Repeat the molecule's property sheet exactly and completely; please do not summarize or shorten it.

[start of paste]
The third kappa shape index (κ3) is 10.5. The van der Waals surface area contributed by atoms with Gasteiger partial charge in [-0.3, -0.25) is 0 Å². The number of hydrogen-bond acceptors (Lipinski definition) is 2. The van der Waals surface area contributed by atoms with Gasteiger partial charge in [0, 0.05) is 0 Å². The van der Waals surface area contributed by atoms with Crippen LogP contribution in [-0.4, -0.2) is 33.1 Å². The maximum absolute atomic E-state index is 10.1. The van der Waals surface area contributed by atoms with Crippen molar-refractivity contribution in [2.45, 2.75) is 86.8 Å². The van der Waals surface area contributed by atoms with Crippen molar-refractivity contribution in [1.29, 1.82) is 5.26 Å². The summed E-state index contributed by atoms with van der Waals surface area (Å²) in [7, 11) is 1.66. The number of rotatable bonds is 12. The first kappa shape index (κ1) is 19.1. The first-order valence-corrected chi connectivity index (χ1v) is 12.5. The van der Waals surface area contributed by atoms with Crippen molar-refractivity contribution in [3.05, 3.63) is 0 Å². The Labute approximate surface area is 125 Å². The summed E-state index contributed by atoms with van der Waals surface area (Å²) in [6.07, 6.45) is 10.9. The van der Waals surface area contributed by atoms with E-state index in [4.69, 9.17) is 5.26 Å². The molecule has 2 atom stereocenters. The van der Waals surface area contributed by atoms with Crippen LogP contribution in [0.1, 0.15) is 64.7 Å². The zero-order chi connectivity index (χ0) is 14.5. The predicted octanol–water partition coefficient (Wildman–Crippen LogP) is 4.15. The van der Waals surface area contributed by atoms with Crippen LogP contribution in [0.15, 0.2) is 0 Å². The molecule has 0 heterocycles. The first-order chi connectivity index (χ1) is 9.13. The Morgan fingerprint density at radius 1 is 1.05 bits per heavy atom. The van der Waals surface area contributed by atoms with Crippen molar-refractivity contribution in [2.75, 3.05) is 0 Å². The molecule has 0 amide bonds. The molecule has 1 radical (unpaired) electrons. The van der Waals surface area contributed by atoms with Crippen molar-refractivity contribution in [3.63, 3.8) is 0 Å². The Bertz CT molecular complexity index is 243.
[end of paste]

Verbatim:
The third kappa shape index (κ3) is 10.5. The van der Waals surface area contributed by atoms with Gasteiger partial charge in [-0.3, -0.25) is 0 Å². The number of hydrogen-bond acceptors (Lipinski definition) is 2. The van der Waals surface area contributed by atoms with Gasteiger partial charge in [0, 0.05) is 0 Å². The van der Waals surface area contributed by atoms with Crippen LogP contribution in [-0.4, -0.2) is 33.1 Å². The maximum absolute atomic E-state index is 10.1. The van der Waals surface area contributed by atoms with Crippen molar-refractivity contribution in [2.45, 2.75) is 86.8 Å². The van der Waals surface area contributed by atoms with Crippen molar-refractivity contribution in [1.29, 1.82) is 5.26 Å². The summed E-state index contributed by atoms with van der Waals surface area (Å²) in [7, 11) is 1.66. The number of rotatable bonds is 12. The first kappa shape index (κ1) is 19.1. The first-order valence-corrected chi connectivity index (χ1v) is 12.5. The van der Waals surface area contributed by atoms with Crippen molar-refractivity contribution in [3.05, 3.63) is 0 Å². The Labute approximate surface area is 125 Å². The summed E-state index contributed by atoms with van der Waals surface area (Å²) in [6.07, 6.45) is 10.9. The van der Waals surface area contributed by atoms with E-state index in [4.69, 9.17) is 5.26 Å². The molecule has 2 atom stereocenters. The van der Waals surface area contributed by atoms with Crippen LogP contribution in [0.1, 0.15) is 64.7 Å². The zero-order chi connectivity index (χ0) is 14.5. The predicted octanol–water partition coefficient (Wildman–Crippen LogP) is 4.15. The van der Waals surface area contributed by atoms with Crippen LogP contribution in [0.15, 0.2) is 0 Å². The molecule has 0 heterocycles. The first-order chi connectivity index (χ1) is 9.13. The Morgan fingerprint density at radius 1 is 1.05 bits per heavy atom. The van der Waals surface area contributed by atoms with Crippen molar-refractivity contribution in [2.75, 3.05) is 0 Å². The molecule has 0 amide bonds. The molecule has 1 radical (unpaired) electrons. The van der Waals surface area contributed by atoms with Crippen molar-refractivity contribution in [3.63, 3.8) is 0 Å². The Bertz CT molecular complexity index is 243.